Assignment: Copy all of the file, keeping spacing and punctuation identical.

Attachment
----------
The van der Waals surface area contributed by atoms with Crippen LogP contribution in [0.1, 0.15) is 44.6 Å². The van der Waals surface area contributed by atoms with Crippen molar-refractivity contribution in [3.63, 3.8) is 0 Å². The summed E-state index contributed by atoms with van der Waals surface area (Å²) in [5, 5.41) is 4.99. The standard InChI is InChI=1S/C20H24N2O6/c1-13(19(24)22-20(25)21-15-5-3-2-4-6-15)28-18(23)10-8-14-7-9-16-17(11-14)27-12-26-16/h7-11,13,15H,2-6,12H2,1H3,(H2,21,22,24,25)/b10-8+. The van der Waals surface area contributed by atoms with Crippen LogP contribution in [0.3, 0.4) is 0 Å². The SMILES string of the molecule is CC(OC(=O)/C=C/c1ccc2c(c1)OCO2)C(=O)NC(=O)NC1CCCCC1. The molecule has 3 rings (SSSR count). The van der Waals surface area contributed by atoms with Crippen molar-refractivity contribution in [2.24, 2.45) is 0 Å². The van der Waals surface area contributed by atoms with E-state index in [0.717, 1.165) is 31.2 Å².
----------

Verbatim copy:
The van der Waals surface area contributed by atoms with Crippen LogP contribution in [0.1, 0.15) is 44.6 Å². The van der Waals surface area contributed by atoms with Crippen molar-refractivity contribution in [3.63, 3.8) is 0 Å². The summed E-state index contributed by atoms with van der Waals surface area (Å²) in [5, 5.41) is 4.99. The standard InChI is InChI=1S/C20H24N2O6/c1-13(19(24)22-20(25)21-15-5-3-2-4-6-15)28-18(23)10-8-14-7-9-16-17(11-14)27-12-26-16/h7-11,13,15H,2-6,12H2,1H3,(H2,21,22,24,25)/b10-8+. The van der Waals surface area contributed by atoms with Crippen LogP contribution in [0.3, 0.4) is 0 Å². The SMILES string of the molecule is CC(OC(=O)/C=C/c1ccc2c(c1)OCO2)C(=O)NC(=O)NC1CCCCC1. The molecule has 3 rings (SSSR count). The van der Waals surface area contributed by atoms with Crippen molar-refractivity contribution in [2.24, 2.45) is 0 Å². The van der Waals surface area contributed by atoms with E-state index in [0.717, 1.165) is 31.2 Å².